Researchers have found that legal cynicism is a significant predictor of crime. Although legal cynicism developed as a form of anomie, it is also plausible that legal cynicism is itself a deviant rationalization to justify one's criminal behavior. As such, legal cynicism might be a derivative manifestation of other individual-level constructs that bear on criminal propensity. We test this possibility by controlling for temperament traits related to antisocial behavior and psychopathic personality features in a sample of residentially incarcerated youth (N = 253). Results from negative binomial models revealed that legal cynicism was significantly associated with self-reported delinquency (including violence), but not total arrests. The significant associations with general delinquency and violence held even when controlling for sociodemographic characteristics. However, the associations were rendered either non-significant or greatly attenuated when we included temperament and psychopathy measures in the models. Overall, findings are convergent with the notion that legal cynicism is a consequence or product of antisocial traits and criminal propensity.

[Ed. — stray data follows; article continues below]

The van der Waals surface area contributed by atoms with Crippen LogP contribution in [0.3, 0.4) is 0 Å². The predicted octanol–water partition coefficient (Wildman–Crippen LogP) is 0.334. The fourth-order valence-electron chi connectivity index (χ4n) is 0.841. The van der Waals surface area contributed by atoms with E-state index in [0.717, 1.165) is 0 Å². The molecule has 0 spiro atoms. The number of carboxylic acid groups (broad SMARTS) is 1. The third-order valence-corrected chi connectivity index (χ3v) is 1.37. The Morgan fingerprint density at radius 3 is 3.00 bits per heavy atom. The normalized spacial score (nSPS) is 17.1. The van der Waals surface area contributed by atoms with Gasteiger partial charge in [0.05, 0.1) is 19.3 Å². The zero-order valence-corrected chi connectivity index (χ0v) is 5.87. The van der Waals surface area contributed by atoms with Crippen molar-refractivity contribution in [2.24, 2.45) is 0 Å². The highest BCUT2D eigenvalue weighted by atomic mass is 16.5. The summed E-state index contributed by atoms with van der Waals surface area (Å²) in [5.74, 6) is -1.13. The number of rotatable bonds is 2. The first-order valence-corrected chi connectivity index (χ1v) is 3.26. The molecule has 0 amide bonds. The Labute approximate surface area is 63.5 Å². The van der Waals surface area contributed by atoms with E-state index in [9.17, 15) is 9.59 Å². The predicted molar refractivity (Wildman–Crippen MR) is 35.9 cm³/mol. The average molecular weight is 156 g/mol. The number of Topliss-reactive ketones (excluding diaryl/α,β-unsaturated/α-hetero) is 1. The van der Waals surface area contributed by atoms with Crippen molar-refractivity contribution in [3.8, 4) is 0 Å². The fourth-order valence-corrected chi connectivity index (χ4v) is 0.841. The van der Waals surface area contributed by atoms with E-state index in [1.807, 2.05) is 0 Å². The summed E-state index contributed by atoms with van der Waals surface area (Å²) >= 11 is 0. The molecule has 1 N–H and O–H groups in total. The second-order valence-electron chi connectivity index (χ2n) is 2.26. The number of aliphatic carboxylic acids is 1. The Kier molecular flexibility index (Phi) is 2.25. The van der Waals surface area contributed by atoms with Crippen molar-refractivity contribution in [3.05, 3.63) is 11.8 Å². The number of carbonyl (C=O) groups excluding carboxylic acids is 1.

Bibliographical notePublisher Copyright:
© 2019 Elsevier Ltd
All Science Journal Classification (ASJC) codes
- Pathology and Forensic Medicine
- Psychiatry and Mental health